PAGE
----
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Allen & Overy becomes final magic circle firm to boost LPC maintenance grant to £10,000

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Future trainees pocket extra £3,000

Allen & Overy has upped its Legal Practice Course (LPC) maintenance grant by a cool £3,000 or 43%. Today’s money move means soon-to-be rookies at all five magic circle firms now receive £10,000.

In January, Legal Cheek exclusively revealed that both Clifford Chance and Freshfields had increased the living support it pays its future trainees during their accelerated LPCs. Not to be outdone, last week Linklaters and Slaughter and May confirmed that they will now also offer the five-figure sum. All five magic circle firms cover LPC course fees, too.

The 2018 LPC Most List

With Allen & Overy today having confirmed a 43% rise of its own, all five magic circle firms now provide £10,000 in maintenance support. The outfit — which dishes out around 90 training contracts each year — makes clear that future trainees who started their LPC in January will also benefit from the increase.

Claire Wright, graduate recruitment partner at Allen & Overy, said:

“We’re increasing our LPC maintenance grant in recognition of the fact that living costs have increased and as part of our overall commitment to social mobility. We have a responsibility to ensure our profession is attractive and accessible to talented people who have the potential to succeed. We don’t want financial considerations to be a barrier to entry.”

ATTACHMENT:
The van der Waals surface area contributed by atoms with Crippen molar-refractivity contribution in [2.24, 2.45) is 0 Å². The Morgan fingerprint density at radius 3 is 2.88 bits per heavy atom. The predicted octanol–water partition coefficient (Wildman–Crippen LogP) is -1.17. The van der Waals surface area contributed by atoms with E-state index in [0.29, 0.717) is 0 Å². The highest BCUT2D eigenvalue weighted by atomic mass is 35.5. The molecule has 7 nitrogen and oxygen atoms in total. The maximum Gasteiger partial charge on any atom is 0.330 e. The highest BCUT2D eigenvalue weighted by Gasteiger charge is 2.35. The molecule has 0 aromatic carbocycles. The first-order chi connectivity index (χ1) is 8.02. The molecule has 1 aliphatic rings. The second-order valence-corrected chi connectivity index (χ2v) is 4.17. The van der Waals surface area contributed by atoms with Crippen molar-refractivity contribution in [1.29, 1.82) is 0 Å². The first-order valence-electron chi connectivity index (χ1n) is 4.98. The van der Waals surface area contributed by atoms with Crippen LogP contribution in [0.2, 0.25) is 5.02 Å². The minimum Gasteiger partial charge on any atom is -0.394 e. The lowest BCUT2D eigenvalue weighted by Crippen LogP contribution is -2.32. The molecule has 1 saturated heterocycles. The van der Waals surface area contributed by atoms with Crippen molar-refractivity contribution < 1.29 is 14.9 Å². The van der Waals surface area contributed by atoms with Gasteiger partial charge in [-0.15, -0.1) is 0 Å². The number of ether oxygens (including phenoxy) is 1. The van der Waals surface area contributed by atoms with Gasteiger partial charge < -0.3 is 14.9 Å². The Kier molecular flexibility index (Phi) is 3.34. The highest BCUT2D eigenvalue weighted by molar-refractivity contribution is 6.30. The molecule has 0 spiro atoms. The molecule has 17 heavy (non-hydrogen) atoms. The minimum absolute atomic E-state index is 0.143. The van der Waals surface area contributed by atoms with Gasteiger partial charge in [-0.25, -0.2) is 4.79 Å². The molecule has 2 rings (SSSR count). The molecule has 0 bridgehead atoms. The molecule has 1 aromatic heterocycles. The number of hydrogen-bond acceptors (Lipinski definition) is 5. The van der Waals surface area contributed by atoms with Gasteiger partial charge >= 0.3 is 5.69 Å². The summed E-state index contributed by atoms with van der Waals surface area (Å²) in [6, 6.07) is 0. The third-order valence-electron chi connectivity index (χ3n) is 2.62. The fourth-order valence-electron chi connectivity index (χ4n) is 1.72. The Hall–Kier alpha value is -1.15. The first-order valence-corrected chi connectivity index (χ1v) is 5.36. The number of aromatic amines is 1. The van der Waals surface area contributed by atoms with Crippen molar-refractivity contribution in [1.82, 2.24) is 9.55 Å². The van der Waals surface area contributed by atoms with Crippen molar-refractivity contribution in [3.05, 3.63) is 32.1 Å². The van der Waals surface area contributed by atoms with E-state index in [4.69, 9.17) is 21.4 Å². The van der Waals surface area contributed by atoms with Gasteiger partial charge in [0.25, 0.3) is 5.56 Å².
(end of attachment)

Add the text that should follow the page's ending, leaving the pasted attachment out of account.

Legal Cheek‘s recent coverage of the firms’ grant increases has triggered a fiery debate below the line.

One reader argued in favour of means testing as “it isn’t fair for the richest candidates to have an extra £10K when they might not even need it” — as another commenter demonstrated:

“I knew a girl from London whose parents bought her a flat in Old Street so she could walk to Moorgate LPC, she still took the full grant and also went on holiday with it at the end, nice work if you can get it!”

But not everyone agreed. One commenter fired back: “Oh come on. Next you’ll be saying salaries should be means tested as some people are more in need… Life isn’t fair but it isn’t your employer’s job to start sorting out inequalities in society through reward.”

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20 Comments

Freya

Here’s a fairer system:

– £5,000 – everyone
+ £2,000 – those whose parents earn between £30,000 and £60,000
+ £5,000 – those whose parents earn under £30,000
+ £2,000 – ethnic minorities
+ £2,000 – LGBTQ+

(136)(124)

Anonymous

Would be hard to prevent people taking advantage of the LGBTQ+ perk though.

(15)(1)

Anonymous

This is the fairest system:

– £0 – everyone
+ £2,000,000 – Katie King (so she can create her own legal blog).

(14)(2)

Anonymous

Your idea is an absolutely ridiculous system and in no ways fairer than what is currently in place.

(17)(2)

Anonymous

I sincerely hope that the upvotes are the result of amusement rather than agreement.

(26)(17)

Anonymous

Obvious troll is obvious

(4)(1)